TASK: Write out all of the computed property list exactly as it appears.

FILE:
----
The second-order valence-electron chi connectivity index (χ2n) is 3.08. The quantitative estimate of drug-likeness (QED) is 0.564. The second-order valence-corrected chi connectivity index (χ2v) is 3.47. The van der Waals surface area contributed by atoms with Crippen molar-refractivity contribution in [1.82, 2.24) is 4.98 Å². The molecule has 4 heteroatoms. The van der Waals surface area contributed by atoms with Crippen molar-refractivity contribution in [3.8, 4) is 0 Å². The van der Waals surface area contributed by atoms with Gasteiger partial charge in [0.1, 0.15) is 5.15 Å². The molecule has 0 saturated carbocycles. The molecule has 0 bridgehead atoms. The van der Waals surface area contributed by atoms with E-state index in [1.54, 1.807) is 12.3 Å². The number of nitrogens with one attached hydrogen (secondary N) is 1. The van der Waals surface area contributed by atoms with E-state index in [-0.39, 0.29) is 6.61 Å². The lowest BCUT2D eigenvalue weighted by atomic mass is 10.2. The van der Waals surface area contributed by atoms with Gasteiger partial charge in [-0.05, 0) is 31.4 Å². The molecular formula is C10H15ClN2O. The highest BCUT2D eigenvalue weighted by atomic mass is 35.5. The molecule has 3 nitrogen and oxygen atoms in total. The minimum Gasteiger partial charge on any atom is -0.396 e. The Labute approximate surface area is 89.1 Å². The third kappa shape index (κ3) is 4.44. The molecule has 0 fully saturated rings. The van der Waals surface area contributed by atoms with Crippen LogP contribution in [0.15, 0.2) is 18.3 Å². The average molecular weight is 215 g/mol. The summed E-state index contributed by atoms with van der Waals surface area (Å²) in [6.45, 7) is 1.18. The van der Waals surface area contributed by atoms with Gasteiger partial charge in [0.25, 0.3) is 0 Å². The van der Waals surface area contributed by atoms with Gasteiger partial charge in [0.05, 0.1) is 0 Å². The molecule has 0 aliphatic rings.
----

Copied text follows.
The second-order valence-electron chi connectivity index (χ2n) is 3.08. The quantitative estimate of drug-likeness (QED) is 0.564. The second-order valence-corrected chi connectivity index (χ2v) is 3.47. The van der Waals surface area contributed by atoms with Crippen molar-refractivity contribution in [1.82, 2.24) is 4.98 Å². The molecule has 4 heteroatoms. The van der Waals surface area contributed by atoms with Crippen molar-refractivity contribution in [3.8, 4) is 0 Å². The van der Waals surface area contributed by atoms with Gasteiger partial charge in [0.1, 0.15) is 5.15 Å². The molecule has 0 saturated carbocycles. The molecule has 0 bridgehead atoms. The van der Waals surface area contributed by atoms with E-state index in [1.54, 1.807) is 12.3 Å². The number of nitrogens with one attached hydrogen (secondary N) is 1. The van der Waals surface area contributed by atoms with E-state index in [-0.39, 0.29) is 6.61 Å². The lowest BCUT2D eigenvalue weighted by atomic mass is 10.2. The van der Waals surface area contributed by atoms with Gasteiger partial charge in [-0.05, 0) is 31.4 Å². The molecular formula is C10H15ClN2O. The highest BCUT2D eigenvalue weighted by atomic mass is 35.5. The molecule has 3 nitrogen and oxygen atoms in total. The minimum Gasteiger partial charge on any atom is -0.396 e. The Labute approximate surface area is 89.1 Å². The third kappa shape index (κ3) is 4.44. The molecule has 0 fully saturated rings. The van der Waals surface area contributed by atoms with Crippen LogP contribution in [0.15, 0.2) is 18.3 Å². The average molecular weight is 215 g/mol. The summed E-state index contributed by atoms with van der Waals surface area (Å²) in [6.45, 7) is 1.18. The van der Waals surface area contributed by atoms with Gasteiger partial charge in [0.25, 0.3) is 0 Å². The van der Waals surface area contributed by atoms with Gasteiger partial charge in [0.05, 0.1) is 0 Å². The molecule has 0 aliphatic rings.